Date of Award

Summer 8-2021

Document Type

Dissertation

Degree Name

Doctor of Philosophy (PhD)

Department

Education

First Advisor

Dr. Meghan E. Cosier

Second Advisor

Dr. Ryan M. Allen

Third Advisor

Dr. Jillian Wood

Abstract

Conventional language learning theory, which holds that learning outcomes are solely associated with learners’ competencies, has begun to be disputed in the dynamic learning environment. This study used English learners’ academic characteristics from the 2014 cohort in a private university in Shanghai, China, to explore the relationship between language learners’ academic characteristics and their learning outcomes in a national standardized English examination. Via the collection of extant data, 3,580 cases were included for logistic and multiple regression analysis. Results showed factors associated with English learning are the NCEE English score, the number of tests taken by students, provincial origin, gender, and major. These indicators all affected the odds of students’ passing the CET-4, as well as the highest scores they could receive. However, studies lent some support to indirect effect between English academic performance and some demographic factors. These findings suggest future Chinese researchers could focus on multidimensional measures to better describe the characteristics of students from the private sector, research designs that reveal more complex contexts and potential comparative studies, and further integration of interdisciplinary research.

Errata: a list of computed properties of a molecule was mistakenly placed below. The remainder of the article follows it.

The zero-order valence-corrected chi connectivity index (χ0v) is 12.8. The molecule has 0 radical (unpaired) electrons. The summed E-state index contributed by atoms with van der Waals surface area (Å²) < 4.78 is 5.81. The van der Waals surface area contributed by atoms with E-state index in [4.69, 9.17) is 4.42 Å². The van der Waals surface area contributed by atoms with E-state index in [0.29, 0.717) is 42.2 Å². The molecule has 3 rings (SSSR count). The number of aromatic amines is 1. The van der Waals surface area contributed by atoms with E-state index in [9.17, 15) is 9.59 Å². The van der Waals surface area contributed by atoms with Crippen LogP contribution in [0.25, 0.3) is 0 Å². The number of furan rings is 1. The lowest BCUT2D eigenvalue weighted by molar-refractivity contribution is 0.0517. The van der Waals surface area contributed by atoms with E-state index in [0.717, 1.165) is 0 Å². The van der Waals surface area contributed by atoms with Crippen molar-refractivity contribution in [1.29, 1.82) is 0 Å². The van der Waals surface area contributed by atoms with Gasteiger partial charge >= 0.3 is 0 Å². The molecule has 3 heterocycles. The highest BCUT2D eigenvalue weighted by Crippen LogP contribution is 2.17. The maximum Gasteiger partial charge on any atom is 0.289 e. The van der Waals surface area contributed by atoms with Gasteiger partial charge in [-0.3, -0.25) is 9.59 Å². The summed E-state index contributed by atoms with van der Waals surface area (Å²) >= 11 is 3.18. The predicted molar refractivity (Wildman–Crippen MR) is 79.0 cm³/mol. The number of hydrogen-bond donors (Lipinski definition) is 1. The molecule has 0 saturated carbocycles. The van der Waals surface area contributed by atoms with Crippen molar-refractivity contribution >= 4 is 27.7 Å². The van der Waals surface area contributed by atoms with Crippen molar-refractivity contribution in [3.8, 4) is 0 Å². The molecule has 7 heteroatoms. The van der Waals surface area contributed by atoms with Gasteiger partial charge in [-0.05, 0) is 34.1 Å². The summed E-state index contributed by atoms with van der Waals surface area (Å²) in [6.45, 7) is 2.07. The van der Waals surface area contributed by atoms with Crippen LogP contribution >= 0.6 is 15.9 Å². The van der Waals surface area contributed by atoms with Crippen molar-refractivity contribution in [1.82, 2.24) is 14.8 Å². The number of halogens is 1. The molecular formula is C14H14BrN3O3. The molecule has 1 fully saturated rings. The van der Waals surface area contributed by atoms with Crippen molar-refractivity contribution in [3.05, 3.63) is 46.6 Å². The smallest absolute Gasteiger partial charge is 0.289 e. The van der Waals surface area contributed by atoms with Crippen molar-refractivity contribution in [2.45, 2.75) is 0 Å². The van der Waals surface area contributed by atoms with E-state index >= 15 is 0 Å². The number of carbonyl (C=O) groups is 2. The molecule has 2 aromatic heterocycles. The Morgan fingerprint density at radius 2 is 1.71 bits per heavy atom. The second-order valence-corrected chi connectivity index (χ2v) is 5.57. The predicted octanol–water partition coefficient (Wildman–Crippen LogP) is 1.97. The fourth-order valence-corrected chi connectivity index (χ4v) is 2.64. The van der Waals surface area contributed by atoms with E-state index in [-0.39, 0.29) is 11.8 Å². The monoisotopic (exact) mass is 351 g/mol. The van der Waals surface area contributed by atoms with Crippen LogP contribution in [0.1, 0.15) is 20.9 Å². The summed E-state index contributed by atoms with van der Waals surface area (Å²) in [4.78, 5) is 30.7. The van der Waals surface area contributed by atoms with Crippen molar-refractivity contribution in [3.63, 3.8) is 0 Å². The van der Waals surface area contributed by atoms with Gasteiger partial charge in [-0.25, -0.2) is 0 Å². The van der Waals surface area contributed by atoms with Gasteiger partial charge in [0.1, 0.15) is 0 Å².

Creative Commons License

Creative Commons License
This work is licensed under a Creative Commons Attribution-Noncommercial-No Derivative Works 4.0 License.

Available for download on Thursday, August 10, 2023

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